Select Committee on European Scrutiny Tenth Report


UNDESIRABLE SUBSTANCES AND PRODUCTS IN ANIMAL NUTRITION


(a)

(20905)

5119/00

COM(99) 654



Draft Directive on the control of undesirable substances and products in animal nutrition.

(b)

(21995)

14908/00

COM(00) 861



Amended draft Directive on undesirable substances and products in animal nutrition.
Legal base: Article 152EC; co-decision; qualified majority voting
Department: Health
Basis of consideration: Minister's letter of 5 December 2001
Previous Committee Report: (a) HC 23-ix (1999-2000), paragraph 5 (16 February 2000)

(Both) HC 28-ix (2000-01), paragraph 3 (21 March 2001) and HC 152-iii (2001-02), paragraph 2 (31 October 2001)

Agreed in Council: 19-20 June 2001
Committee's assessment: (Both) Politically important
Committee's decision: (Both) Cleared

Background

  6.1  Council Directive 1999/29/EC provides for the control of undesirable substances and products (contaminants) in animal feedingstuffs, and, in particular, it sets maximum permitted levels (MPLs) for a range of contaminants. Although an official text was not at that stage available, our predecessors were informed in an Explanatory Memorandum of 2 February 2000 from the then Minister that the Commission had proposed a number of amendments to the Directive (document (a)). The effect of these would be:

  • to remove a derogation allowing approved manufacturers to handle material where it is above MPLs, and blend it down so that the finished feed MPLs are observed;

  • to remove a derogation under which Member States do not have to apply MPLs to fodder used on farms;

  • to extend to feed additives a provision whereby operators must inform Member State authorities when feed materials or compound feeds are contaminated with undesirable substances; and

  • to require Member State authorities to carry out investigations where the level of contamination is below the MPL but could nevertheless be "significant": there would also be a provision to lay down threshold action levels, set below the MPLs.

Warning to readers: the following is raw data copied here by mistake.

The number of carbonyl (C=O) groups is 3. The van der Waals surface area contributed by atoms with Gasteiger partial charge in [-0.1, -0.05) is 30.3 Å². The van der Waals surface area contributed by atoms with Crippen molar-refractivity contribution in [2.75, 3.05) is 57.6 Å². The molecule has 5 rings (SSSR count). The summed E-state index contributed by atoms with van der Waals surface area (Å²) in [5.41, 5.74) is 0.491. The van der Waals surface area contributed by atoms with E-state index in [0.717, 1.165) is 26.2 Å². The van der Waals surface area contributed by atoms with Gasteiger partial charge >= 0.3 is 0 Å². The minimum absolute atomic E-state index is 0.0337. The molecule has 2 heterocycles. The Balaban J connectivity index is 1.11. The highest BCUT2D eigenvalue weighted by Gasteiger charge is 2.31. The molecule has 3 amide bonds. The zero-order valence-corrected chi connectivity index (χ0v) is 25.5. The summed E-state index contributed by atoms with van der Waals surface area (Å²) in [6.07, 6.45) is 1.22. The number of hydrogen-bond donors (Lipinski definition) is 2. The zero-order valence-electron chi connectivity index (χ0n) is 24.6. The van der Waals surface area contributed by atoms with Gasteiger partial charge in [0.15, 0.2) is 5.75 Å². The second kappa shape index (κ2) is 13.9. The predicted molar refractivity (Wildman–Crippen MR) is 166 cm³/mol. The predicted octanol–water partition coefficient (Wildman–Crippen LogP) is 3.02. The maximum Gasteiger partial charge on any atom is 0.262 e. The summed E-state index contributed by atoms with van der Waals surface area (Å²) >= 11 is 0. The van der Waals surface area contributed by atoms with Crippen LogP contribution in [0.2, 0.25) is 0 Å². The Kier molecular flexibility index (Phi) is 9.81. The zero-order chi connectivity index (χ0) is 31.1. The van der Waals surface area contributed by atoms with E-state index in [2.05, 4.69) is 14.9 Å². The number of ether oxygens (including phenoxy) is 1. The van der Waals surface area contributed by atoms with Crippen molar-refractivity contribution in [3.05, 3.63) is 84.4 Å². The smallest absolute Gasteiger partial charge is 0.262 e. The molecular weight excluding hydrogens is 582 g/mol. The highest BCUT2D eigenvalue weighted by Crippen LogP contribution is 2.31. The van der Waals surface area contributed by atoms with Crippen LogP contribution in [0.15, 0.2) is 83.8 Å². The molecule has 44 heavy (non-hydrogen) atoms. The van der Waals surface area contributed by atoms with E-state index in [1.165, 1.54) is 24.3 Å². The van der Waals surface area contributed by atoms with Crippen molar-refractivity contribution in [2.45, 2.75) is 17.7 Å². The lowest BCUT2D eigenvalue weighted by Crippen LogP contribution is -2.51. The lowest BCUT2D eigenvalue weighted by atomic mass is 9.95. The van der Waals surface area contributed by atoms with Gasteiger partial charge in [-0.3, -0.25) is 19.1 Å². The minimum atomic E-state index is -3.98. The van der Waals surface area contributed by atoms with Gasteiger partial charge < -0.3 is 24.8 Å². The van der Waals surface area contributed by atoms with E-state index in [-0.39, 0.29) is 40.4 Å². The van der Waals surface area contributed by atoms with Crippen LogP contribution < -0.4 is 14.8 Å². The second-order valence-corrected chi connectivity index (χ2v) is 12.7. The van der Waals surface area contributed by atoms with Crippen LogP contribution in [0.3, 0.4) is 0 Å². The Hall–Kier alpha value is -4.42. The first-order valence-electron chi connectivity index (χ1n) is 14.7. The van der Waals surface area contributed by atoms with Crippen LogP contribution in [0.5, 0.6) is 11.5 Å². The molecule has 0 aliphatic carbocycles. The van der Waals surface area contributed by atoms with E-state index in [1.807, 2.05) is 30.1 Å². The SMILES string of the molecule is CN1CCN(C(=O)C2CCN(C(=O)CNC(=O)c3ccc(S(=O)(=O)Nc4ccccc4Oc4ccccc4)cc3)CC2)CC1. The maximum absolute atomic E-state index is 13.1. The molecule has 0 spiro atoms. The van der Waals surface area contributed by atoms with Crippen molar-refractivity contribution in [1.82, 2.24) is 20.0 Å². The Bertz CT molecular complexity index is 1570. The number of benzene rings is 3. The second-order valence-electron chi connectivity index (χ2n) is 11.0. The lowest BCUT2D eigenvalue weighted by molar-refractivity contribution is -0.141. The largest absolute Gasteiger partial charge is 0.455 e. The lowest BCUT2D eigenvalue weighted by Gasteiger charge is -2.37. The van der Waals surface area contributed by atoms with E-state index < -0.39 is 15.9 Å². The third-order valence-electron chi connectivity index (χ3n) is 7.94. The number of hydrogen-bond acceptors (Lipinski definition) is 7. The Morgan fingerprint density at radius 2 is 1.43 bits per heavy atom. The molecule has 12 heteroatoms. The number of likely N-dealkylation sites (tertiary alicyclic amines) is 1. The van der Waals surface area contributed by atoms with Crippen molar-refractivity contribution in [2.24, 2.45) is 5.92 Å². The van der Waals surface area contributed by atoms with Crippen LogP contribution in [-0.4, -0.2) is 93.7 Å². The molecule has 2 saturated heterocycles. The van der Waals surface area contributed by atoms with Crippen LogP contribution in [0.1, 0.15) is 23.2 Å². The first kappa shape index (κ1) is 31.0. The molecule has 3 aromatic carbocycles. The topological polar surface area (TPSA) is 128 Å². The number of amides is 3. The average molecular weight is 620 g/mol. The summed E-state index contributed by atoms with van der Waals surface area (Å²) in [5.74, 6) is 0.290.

6.2  Since it was clear that the Government had reservations about at least some aspects of this proposal, and that the Commission appeared unwilling to provide a risk assessment, our predecessors decided at their meeting on 16 February 2000 not to clear the document, and asked to be kept informed of any progress.

  6.3  The Commission subsequently put forward in December 2000 an amended proposal (document (b)) in response to the European Parliament's first reading of the original proposal. However, in an Explanatory Memorandum of 8 March 2001, the Minister who had taken over responsibility — the then Parliamentary Under-Secretary of State at the Department of Health (Ms Gisela Stuart) — said that those amendments accepted by the Commission mostly related to textual and drafting matters acceptable to the UK, and that the Parliament's more contentious amendments had not been adopted by the Commission. She also described the discussions which had taken place in the Council since our predecessors' previous Report, which had centred on the first element in the original proposal, dealing with "blending down".

  6.4  In their Report of 21 March 2001, our predecessors again decided to withhold clearance, and said that they would await the revised Regulatory Impact Assessment promised by the Minister before taking a view on these documents. They also sought clarification on a number of points, which were addressed in a Supplementary Explanatory Memorandum from the Minister on 28 April 2001, in which she also explained that, as regards the main element of the proposal on blending, the maximum permitted levels would be reviewed before it came into effect (though this was unlikely to be before 2003). However, this meant that, until the new MPLs were known, it was not possible to cost the measure. The MPL could also restrict the range of materials which could be used as ingredients for animal feed — though the Minister also pointed out that, since some MPLs were currently set at the lowest level achievable (on the basis that companies can obtain materials with higher levels of contamination for blending), these might subsequently be increased as a consequence of the impending review, and thus mitigate against the effect of the prohibition on blending. She said that, once the MPLs had been set, a final Regulatory Impact Assessment could be drawn up, and consideration be given to whether the whole package was proportionate.